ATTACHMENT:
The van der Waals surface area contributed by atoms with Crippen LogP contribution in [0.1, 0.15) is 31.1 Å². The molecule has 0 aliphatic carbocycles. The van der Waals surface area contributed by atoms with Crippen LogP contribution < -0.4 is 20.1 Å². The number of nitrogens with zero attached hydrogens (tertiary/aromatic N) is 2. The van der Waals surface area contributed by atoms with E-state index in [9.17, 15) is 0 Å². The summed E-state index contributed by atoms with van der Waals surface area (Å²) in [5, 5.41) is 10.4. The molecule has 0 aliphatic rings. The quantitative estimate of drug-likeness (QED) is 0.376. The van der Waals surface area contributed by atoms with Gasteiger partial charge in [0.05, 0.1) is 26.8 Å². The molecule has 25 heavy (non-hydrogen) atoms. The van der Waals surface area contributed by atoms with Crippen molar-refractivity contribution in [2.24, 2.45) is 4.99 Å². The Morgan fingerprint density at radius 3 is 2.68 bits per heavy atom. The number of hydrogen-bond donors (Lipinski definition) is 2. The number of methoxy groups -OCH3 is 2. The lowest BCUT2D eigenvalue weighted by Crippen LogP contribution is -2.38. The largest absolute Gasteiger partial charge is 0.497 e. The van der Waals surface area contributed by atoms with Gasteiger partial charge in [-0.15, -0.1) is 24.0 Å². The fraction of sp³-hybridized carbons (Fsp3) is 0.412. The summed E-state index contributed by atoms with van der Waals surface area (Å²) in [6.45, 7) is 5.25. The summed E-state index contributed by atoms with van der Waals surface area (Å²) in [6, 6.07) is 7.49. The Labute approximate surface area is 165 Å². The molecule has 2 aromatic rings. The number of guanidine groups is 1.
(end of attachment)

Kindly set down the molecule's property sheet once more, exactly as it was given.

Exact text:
The van der Waals surface area contributed by atoms with Crippen LogP contribution in [0.1, 0.15) is 31.1 Å². The molecule has 0 aliphatic carbocycles. The van der Waals surface area contributed by atoms with Crippen LogP contribution < -0.4 is 20.1 Å². The number of nitrogens with zero attached hydrogens (tertiary/aromatic N) is 2. The van der Waals surface area contributed by atoms with E-state index in [9.17, 15) is 0 Å². The summed E-state index contributed by atoms with van der Waals surface area (Å²) in [5, 5.41) is 10.4. The molecule has 0 aliphatic rings. The quantitative estimate of drug-likeness (QED) is 0.376. The van der Waals surface area contributed by atoms with Gasteiger partial charge in [0.05, 0.1) is 26.8 Å². The molecule has 25 heavy (non-hydrogen) atoms. The van der Waals surface area contributed by atoms with Crippen molar-refractivity contribution in [2.24, 2.45) is 4.99 Å². The Morgan fingerprint density at radius 3 is 2.68 bits per heavy atom. The number of hydrogen-bond donors (Lipinski definition) is 2. The number of methoxy groups -OCH3 is 2. The lowest BCUT2D eigenvalue weighted by Crippen LogP contribution is -2.38. The largest absolute Gasteiger partial charge is 0.497 e. The van der Waals surface area contributed by atoms with Gasteiger partial charge in [-0.15, -0.1) is 24.0 Å². The fraction of sp³-hybridized carbons (Fsp3) is 0.412. The summed E-state index contributed by atoms with van der Waals surface area (Å²) in [6.45, 7) is 5.25. The summed E-state index contributed by atoms with van der Waals surface area (Å²) in [6, 6.07) is 7.49. The Labute approximate surface area is 165 Å². The molecule has 2 aromatic rings. The number of guanidine groups is 1.